Auditions

Come out to auditions for The Little Prince

At Trellis and Vine 27 S Lowry St. Smyrna Tn

July 7-8 from 6:00 pm – 8:00 pm

Show dates September 5-8 at The Mills-Pate Arts Center

Cold readings from the script. Headshots and Resumes recommended but not required.

For questions please contact bravoboro21@gmail.com

Directed by: Sarah Chambers

Assistant Director: Stephen Thompson

Producer: RJ Palhegyi

Synopsis

Large-Cast Version. The Little Prince may have returned to his own tiny planet to
tend his Rose and look after his Sheep, but for a short enchanted time he returns
to us and comes alive on stage. This play/musical tells the story of a world-weary
and disenchanted Aviator whose sputtering plane strands him in the Sahara
Desert and a mysterious, regal “little man” who appears and asks him to “Please,
sir, draw me a sheep.” During their two weeks together in the desert, the Little
Prince tells the Aviator about his adventures through the galaxy, how he met the
Lamplighter and the Businessman and the Geographer, and about his strained
relationship with a very special flower on his own tiny planet. The Little Prince
talks to everyone he meets: a garden of roses, the Snake and a Fox who wishes
to be tamed. From each he gains a unique insight which he shares with the
Aviator: “It is only with the heart that one can see rightly.” “What is essential is
invisible to the eye.” At length, both the “little man” and the Aviator must go
home—each with a new understanding of how to laugh, cry, and love again.

Character List

The Narrator (The Aviator)
The aviator is the narrator of the story and at the same time the voice of the author. The aviator is a little
naive and had a great imagination when he was a child, which is why he so quickly and directly connects
with the little prince. He represents a tamed loneliness and he is the ambassador of reality. He crash-
lands in the Sahara and befriends the prince while working on his engine. Male Age 18+

The Little Prince
The little prince is the main protagonist of the story. He is the personification of the fantasy world in the story, and the voice of children in the adult world. He is at times grave, amused, querulous, inquisitive, philosophical, curious, willful, and kind. At the end of the tale, he asks the snake to bite him in order to send him back to his home planet where his beloved flower is. Male/Female, Ages 8-14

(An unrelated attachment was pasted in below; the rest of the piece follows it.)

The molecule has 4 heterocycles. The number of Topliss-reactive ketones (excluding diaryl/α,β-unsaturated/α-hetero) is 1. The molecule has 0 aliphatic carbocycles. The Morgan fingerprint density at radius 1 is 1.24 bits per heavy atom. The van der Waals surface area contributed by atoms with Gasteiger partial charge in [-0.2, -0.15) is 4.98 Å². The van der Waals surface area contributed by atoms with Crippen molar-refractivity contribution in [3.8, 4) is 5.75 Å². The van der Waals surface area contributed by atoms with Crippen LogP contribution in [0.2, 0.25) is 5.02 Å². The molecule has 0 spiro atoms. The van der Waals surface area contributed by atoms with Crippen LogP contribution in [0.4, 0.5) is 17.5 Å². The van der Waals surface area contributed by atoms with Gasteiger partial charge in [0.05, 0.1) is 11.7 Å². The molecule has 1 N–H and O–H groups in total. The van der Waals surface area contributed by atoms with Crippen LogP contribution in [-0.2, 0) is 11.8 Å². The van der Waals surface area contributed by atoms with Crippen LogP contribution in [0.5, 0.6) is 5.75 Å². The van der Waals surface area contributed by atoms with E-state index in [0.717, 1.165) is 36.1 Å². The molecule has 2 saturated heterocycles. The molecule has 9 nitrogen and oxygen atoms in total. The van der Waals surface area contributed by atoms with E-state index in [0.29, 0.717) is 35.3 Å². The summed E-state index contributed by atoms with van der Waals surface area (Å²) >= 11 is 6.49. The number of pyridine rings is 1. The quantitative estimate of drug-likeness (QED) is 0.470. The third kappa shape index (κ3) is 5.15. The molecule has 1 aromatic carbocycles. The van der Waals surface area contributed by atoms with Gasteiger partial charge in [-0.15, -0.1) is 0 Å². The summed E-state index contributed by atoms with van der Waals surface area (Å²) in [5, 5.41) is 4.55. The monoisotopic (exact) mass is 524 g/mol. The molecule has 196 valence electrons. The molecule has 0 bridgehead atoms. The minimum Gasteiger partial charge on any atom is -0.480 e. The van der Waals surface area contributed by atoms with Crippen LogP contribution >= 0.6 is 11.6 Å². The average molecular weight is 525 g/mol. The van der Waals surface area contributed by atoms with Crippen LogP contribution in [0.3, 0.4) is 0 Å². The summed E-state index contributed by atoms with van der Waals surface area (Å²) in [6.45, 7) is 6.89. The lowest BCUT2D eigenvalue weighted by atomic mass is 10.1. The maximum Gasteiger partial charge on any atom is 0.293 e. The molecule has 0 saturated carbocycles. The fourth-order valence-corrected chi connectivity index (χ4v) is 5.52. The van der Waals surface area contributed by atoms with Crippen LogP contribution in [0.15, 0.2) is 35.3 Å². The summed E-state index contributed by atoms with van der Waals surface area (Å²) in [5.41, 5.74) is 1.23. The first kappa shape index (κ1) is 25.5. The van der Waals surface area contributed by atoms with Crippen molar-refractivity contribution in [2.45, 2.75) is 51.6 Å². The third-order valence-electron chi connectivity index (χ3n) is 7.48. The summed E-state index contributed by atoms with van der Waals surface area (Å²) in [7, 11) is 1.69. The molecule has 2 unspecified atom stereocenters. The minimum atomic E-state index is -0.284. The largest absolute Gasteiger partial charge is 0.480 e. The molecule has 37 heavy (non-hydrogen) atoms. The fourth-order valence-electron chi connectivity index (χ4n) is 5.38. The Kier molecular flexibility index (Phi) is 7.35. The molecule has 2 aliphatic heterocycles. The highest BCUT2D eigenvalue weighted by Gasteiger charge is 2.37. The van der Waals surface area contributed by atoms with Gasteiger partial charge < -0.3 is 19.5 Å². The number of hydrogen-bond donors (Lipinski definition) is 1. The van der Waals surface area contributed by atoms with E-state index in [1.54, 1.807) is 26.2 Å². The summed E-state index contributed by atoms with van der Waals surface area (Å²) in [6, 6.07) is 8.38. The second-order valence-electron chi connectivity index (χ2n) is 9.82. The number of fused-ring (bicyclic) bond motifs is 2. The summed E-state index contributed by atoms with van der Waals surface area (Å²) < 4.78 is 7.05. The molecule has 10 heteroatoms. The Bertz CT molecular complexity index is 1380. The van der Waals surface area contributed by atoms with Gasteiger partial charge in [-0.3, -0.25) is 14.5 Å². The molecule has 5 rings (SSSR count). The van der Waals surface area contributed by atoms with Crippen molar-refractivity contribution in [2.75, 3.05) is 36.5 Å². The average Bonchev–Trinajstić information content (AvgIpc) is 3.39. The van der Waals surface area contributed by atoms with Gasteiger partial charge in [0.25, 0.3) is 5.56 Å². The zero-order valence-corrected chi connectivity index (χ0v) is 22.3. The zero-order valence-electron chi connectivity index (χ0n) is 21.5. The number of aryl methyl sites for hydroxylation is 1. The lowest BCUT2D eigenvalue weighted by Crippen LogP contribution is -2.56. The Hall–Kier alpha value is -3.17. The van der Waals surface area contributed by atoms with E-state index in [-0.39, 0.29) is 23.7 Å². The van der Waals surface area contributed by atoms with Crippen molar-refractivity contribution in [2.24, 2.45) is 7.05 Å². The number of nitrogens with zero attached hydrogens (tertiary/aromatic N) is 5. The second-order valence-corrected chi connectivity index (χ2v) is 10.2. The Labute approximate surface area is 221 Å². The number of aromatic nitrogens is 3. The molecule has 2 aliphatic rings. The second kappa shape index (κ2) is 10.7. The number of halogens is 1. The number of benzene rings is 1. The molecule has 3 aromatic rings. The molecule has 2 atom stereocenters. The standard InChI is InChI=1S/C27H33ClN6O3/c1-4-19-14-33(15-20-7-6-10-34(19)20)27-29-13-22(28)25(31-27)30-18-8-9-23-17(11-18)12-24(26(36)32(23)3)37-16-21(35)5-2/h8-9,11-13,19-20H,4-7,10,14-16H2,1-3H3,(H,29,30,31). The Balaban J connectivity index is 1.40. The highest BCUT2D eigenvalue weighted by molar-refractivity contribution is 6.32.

The Rose
The rose/flower represents a stereotypical view of women, for she is fickle, flighty, self-absorbed, flirtatious, and contradictory. Though he loves her, the prince is easily annoyed with her; he comes to believe she is vulnerable and needs him. Female, Ages 12-30.

The King
This monarch whom the Prince meets claims that he reigns over everything and that his power is absolute. His only “subject” is in fact a rat, which he says he can hear at night. The king exercises his power on the sun by ordering it to sleep (go down) at bedtime (sunset). Not to lose face, this ruler gives “reasonable” orders (” I order you to sit down”). The little prince is not fooled and sees only a strange grownup in this monarch. Male, Ages 18+

Conceited Man
Wearing a hat that is as showy as it is ridiculous, the vain man considers himself as the most beautiful and the most intelligent of his tiny planet. The little prince reminds this vain person he is alone on his planet, but the vain man still wants to be admired and applauded. Faced with such vanity, the little prince remains perplexed: “Grown-ups are certainly very odd,” he thought to himself. Male, 18+

The Businessman
The businessman is a big, busy man who does not even have time to light his cigarette. He spends his time counting the stars he says he owns. He set these numbers on a sheet and deposits it in the bank. The little prince tries to make him understand that he is wasting his life and that “to own something” is about being useful to what we already have. The little prince then tells him about his rose, which he waters and protects. The businessman is left speechless. The little prince leaves, once more disappointed with the grownups. Male, 18+

The Street Lamp Lighter
The little prince is, at first, seduced by the street lamp lighter. His job is useful: he lights the lamps at sunset. But his planet turns more and more quickly, so he has to keep on switching his lamps off and on. “Those are the orders,” says the lamplighter to the little prince, who, after all, respects the efforts of this grownup. “He is the only one who does not seem ridiculous to me. This may be because he deals with something else than himself.” Male/Female, 15+

The Geographer
He is an old man who collects, in huge books, all the information from explorers who come to him. His planet is vast, but he does not know if there are rivers or mountains because “the geographer is too important to wander.” The geographer appears as someone who needs the story of others to know things while for the little prince, effort is required to know things. It is the geographer who sends the little prince on Earth saying it has a “good reputation.” Male, 30+

The Fox
The fox is a wild creature whom the prince, at the fox’s request, tames. The fox offers startlingly simple but profound
insights: that what is invisible is what is truly worth loving. Male/Female, Age 18+

The Snake
The snake is a yellow, poisonous creature whom the prince meets in the desert and one year later asks for his deadly
bite so he can return home. Male/Female, Age 25+

Desert Flower/Ensemble
The flower is a “nobody” whom the prince meets while wandering in the desert. 2 lines. Female, Ages 14+
Special Stage Ensemble, 4-6 Individuals, Any Gender, Ages 14+